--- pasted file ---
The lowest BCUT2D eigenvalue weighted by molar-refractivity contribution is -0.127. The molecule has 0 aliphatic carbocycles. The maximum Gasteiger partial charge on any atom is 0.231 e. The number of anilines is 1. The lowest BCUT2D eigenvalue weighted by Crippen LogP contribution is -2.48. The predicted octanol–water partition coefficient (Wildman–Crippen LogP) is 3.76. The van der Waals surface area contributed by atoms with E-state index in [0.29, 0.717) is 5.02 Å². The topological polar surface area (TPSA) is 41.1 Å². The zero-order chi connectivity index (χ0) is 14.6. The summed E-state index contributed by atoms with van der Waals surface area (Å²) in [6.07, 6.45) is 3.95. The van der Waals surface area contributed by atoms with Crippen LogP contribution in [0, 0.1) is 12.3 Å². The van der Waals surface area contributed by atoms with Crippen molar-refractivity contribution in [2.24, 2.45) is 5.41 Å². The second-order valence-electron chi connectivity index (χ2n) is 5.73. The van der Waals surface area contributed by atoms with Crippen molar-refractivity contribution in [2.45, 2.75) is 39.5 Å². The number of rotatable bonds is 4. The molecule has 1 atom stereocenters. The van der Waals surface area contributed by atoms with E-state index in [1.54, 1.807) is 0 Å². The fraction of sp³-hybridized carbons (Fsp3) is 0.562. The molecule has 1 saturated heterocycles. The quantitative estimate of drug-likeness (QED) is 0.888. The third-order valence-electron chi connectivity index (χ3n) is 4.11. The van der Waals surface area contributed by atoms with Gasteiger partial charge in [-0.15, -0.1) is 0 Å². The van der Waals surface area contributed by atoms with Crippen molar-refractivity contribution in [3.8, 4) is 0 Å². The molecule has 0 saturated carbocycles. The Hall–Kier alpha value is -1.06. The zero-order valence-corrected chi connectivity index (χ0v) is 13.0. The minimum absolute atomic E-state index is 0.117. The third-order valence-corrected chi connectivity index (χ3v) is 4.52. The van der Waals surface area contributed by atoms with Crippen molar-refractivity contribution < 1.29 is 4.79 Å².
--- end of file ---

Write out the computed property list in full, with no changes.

The lowest BCUT2D eigenvalue weighted by molar-refractivity contribution is -0.127. The molecule has 0 aliphatic carbocycles. The maximum Gasteiger partial charge on any atom is 0.231 e. The number of anilines is 1. The lowest BCUT2D eigenvalue weighted by Crippen LogP contribution is -2.48. The predicted octanol–water partition coefficient (Wildman–Crippen LogP) is 3.76. The van der Waals surface area contributed by atoms with E-state index in [0.29, 0.717) is 5.02 Å². The topological polar surface area (TPSA) is 41.1 Å². The zero-order chi connectivity index (χ0) is 14.6. The summed E-state index contributed by atoms with van der Waals surface area (Å²) in [6.07, 6.45) is 3.95. The van der Waals surface area contributed by atoms with Crippen LogP contribution in [0, 0.1) is 12.3 Å². The van der Waals surface area contributed by atoms with Crippen molar-refractivity contribution in [2.24, 2.45) is 5.41 Å². The second-order valence-electron chi connectivity index (χ2n) is 5.73. The van der Waals surface area contributed by atoms with Crippen molar-refractivity contribution in [2.45, 2.75) is 39.5 Å². The number of rotatable bonds is 4. The molecule has 1 atom stereocenters. The van der Waals surface area contributed by atoms with E-state index in [1.54, 1.807) is 0 Å². The fraction of sp³-hybridized carbons (Fsp3) is 0.562. The molecule has 1 saturated heterocycles. The quantitative estimate of drug-likeness (QED) is 0.888. The third-order valence-electron chi connectivity index (χ3n) is 4.11. The van der Waals surface area contributed by atoms with Gasteiger partial charge in [-0.15, -0.1) is 0 Å². The van der Waals surface area contributed by atoms with Crippen molar-refractivity contribution in [3.8, 4) is 0 Å². The molecule has 0 saturated carbocycles. The Hall–Kier alpha value is -1.06. The zero-order valence-corrected chi connectivity index (χ0v) is 13.0. The minimum absolute atomic E-state index is 0.117. The third-order valence-corrected chi connectivity index (χ3v) is 4.52. The van der Waals surface area contributed by atoms with Crippen molar-refractivity contribution < 1.29 is 4.79 Å².